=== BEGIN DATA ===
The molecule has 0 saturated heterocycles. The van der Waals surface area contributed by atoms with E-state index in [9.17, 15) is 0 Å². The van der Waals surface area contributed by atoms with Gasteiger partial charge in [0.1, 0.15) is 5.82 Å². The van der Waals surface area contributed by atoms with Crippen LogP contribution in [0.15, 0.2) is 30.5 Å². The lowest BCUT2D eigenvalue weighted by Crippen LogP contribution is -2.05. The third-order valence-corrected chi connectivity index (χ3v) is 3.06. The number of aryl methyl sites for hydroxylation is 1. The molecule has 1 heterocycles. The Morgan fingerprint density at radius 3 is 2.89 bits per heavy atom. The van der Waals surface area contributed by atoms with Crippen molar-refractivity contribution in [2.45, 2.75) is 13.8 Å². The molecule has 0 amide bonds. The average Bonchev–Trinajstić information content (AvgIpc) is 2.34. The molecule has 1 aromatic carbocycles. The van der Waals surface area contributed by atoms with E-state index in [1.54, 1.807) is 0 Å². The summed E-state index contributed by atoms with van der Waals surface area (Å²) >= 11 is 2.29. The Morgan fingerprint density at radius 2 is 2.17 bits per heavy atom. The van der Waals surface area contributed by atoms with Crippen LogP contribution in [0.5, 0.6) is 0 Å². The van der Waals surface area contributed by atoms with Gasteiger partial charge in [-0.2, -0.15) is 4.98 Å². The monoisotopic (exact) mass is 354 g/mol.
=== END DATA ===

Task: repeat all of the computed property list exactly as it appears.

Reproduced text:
The molecule has 0 saturated heterocycles. The van der Waals surface area contributed by atoms with E-state index in [9.17, 15) is 0 Å². The van der Waals surface area contributed by atoms with Gasteiger partial charge in [0.1, 0.15) is 5.82 Å². The van der Waals surface area contributed by atoms with Crippen LogP contribution in [0.15, 0.2) is 30.5 Å². The lowest BCUT2D eigenvalue weighted by Crippen LogP contribution is -2.05. The third-order valence-corrected chi connectivity index (χ3v) is 3.06. The number of aryl methyl sites for hydroxylation is 1. The molecule has 1 heterocycles. The Morgan fingerprint density at radius 3 is 2.89 bits per heavy atom. The van der Waals surface area contributed by atoms with Crippen molar-refractivity contribution in [2.45, 2.75) is 13.8 Å². The molecule has 0 amide bonds. The average Bonchev–Trinajstić information content (AvgIpc) is 2.34. The molecule has 1 aromatic carbocycles. The van der Waals surface area contributed by atoms with E-state index in [1.54, 1.807) is 0 Å². The summed E-state index contributed by atoms with van der Waals surface area (Å²) >= 11 is 2.29. The Morgan fingerprint density at radius 2 is 2.17 bits per heavy atom. The van der Waals surface area contributed by atoms with Crippen LogP contribution in [0.5, 0.6) is 0 Å². The van der Waals surface area contributed by atoms with Gasteiger partial charge in [-0.2, -0.15) is 4.98 Å². The monoisotopic (exact) mass is 354 g/mol.